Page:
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Math Help - Need help..........

  1. #1
    Newbie Derek100's Avatar
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    Lightbulb Need help..........

    Hello all

    I'm new here and I need your help - reading this site this will be probably simple question for most of you but I just can't figure this out---
    I'm looking for a simple formula - if it exist.
    Here it is.
    I have an outstanding ( not paid by my company invoice )--
    Let's say $4580.00 - I'm charging them a 1% a day peneties for late payments - they are already overdue by 56 days.
    Just remember 1% a day, so first late day will add $45.80 to the original payment and will be now $4625,80 and so on.
    Could you guys tell me if a simple formula to add all the late fees without going and adding 56 times exists...

    Best Regards to ALL


    Pm, email or just post here.
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  2. #2
    Eater of Worlds
    galactus's Avatar
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    Couldn't you just use the formula for interest?.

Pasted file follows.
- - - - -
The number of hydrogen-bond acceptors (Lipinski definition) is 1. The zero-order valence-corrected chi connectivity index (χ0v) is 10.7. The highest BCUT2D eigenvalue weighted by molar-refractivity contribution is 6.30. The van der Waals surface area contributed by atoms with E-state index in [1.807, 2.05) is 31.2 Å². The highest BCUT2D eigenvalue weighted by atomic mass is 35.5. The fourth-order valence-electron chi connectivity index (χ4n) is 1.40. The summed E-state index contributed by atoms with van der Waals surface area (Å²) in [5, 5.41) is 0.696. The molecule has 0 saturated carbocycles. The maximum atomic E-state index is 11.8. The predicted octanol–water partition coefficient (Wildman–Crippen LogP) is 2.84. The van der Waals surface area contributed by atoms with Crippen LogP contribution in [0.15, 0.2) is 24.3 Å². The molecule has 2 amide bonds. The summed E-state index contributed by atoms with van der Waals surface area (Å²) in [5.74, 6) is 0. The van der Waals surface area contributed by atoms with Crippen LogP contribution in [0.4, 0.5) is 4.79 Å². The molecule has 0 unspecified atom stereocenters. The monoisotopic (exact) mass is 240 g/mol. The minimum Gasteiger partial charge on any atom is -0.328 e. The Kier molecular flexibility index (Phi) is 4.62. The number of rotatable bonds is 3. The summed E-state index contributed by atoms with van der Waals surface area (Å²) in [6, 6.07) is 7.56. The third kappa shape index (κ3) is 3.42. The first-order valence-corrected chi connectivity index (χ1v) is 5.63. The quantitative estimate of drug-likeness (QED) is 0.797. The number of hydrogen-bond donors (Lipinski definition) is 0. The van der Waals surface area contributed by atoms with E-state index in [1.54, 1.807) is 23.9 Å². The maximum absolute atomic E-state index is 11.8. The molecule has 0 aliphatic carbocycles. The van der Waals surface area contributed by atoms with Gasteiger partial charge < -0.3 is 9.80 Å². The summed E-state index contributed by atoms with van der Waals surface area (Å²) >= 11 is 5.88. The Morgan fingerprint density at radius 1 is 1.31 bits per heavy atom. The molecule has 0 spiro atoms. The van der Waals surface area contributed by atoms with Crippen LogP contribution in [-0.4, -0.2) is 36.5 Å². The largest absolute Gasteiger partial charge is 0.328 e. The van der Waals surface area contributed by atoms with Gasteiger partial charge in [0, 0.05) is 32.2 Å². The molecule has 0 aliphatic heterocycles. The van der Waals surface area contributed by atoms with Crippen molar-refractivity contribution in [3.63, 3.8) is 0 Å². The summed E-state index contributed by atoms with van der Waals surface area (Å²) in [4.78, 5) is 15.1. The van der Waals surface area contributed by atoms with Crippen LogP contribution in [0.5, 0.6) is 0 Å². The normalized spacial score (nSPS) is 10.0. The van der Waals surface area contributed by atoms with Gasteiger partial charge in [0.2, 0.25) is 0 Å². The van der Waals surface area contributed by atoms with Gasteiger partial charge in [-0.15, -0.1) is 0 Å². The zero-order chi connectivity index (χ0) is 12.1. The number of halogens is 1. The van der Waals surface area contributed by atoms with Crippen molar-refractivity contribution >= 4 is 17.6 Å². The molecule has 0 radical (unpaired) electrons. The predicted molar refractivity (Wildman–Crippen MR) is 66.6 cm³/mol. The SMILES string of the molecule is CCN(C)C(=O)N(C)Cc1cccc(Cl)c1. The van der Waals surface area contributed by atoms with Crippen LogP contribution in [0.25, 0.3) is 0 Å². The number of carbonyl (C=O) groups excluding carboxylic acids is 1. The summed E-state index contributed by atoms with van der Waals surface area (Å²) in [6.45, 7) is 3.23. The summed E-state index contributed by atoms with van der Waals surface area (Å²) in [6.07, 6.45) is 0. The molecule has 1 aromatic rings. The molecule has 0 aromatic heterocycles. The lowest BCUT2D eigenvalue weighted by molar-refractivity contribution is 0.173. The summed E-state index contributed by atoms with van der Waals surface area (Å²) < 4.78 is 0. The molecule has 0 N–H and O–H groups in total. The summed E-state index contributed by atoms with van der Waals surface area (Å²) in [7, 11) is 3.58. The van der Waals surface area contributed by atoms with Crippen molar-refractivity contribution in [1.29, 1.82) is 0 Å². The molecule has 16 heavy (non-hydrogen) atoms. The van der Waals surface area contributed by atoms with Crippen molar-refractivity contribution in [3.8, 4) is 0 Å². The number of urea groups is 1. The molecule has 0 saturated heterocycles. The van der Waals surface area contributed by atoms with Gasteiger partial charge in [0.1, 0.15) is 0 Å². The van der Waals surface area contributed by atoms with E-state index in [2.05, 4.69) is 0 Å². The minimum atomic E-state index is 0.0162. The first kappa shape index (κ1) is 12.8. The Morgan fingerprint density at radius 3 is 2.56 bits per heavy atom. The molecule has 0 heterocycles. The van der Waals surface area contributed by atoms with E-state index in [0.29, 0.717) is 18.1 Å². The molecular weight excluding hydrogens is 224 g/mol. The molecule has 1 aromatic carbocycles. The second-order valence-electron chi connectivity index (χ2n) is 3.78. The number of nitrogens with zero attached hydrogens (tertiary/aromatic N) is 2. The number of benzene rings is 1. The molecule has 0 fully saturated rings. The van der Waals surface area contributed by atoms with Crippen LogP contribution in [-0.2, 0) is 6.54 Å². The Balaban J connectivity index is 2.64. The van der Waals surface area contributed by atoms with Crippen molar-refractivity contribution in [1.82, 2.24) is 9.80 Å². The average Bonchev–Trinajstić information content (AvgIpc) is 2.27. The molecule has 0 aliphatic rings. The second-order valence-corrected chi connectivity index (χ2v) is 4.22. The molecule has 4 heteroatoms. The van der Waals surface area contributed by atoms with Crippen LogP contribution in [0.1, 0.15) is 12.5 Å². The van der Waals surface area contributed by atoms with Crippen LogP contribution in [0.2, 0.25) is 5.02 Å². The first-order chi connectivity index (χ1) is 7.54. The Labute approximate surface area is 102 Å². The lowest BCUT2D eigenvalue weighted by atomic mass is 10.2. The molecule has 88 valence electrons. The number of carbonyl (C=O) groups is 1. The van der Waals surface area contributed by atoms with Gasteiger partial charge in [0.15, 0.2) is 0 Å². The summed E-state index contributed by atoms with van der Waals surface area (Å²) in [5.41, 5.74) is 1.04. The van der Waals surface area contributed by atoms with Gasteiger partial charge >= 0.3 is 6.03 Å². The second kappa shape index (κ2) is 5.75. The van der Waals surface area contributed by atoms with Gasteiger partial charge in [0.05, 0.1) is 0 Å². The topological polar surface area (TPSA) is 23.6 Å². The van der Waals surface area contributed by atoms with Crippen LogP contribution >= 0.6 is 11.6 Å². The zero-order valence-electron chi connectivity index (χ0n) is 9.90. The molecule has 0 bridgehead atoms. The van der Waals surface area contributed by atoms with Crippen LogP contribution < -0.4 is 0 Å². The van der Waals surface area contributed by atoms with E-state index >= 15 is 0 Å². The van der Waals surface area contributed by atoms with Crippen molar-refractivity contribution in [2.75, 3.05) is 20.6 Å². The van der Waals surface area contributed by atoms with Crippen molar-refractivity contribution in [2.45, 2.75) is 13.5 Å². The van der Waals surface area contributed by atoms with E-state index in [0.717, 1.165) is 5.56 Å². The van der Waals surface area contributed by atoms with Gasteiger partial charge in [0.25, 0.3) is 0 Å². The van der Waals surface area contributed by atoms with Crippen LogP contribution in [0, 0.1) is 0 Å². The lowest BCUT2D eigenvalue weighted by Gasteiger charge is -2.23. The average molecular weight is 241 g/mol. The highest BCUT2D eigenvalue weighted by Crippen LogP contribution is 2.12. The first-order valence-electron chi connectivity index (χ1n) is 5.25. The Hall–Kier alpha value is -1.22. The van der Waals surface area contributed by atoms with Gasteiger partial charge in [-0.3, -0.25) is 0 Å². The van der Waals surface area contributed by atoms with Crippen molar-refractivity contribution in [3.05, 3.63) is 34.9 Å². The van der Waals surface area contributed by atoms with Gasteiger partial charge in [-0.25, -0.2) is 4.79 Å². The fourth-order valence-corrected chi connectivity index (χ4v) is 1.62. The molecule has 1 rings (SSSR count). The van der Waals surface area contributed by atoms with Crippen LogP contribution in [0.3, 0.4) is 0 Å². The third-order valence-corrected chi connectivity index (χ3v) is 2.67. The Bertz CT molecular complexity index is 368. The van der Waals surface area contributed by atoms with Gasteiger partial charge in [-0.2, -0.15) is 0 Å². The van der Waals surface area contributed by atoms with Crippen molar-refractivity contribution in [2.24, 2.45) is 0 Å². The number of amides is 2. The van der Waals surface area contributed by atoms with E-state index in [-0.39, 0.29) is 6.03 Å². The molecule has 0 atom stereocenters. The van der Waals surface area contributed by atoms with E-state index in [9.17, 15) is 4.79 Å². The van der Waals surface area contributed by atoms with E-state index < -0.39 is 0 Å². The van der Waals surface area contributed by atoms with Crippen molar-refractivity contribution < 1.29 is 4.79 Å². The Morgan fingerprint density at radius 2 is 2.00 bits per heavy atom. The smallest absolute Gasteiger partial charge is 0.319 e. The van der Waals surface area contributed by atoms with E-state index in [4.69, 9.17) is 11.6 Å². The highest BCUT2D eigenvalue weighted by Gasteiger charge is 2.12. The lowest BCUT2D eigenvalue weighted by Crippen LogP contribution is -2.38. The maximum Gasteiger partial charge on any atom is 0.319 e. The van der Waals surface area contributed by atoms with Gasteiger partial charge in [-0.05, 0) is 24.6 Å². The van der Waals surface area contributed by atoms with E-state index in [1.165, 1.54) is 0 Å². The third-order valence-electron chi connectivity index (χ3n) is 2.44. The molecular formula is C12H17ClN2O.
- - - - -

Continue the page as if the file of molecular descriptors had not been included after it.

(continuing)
A=P(1+r)^{n}

    P=4850, r=.01, n=56
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  3. #3
    Newbie Derek100's Avatar
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    Lightbulb ? ? ?

    I wish I could understand you ??? I'm the math ( dummy )
    If you could please explain it to me like I'm 5 years old ----

    Check your pm - please.
    Last edited by Derek100; October 23rd 2007 at 06:37 PM.
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  4. #4
    Grand Panjandrum
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    Quote Originally Posted by galactus View Post
    Couldn't you just use the formula for interest?.

    A=P(1+r)^{n}

    P=4850, r=.01, n=56
    Quote Originally Posted by Derek100 View Post
    I wish I could understand you ??? I'm the math ( dummy )
    If you could please explain it to me like I'm 5 years old ----

    Check your pm - please.
    You asked for the formula and Galactus gave it to you. The amount due after n days is:

    A=P(1+r)^{n}

    where P is the original sum owed, and r is the interest rate per day (not as a percentage but as a decimal fraction so 1% corresponds to r=0.01).

    The small n in a raised position denores the nth power of what is in the brackets, That is multiply the bracket by itself n-1 times (that is the product of n brackets).

    RonL
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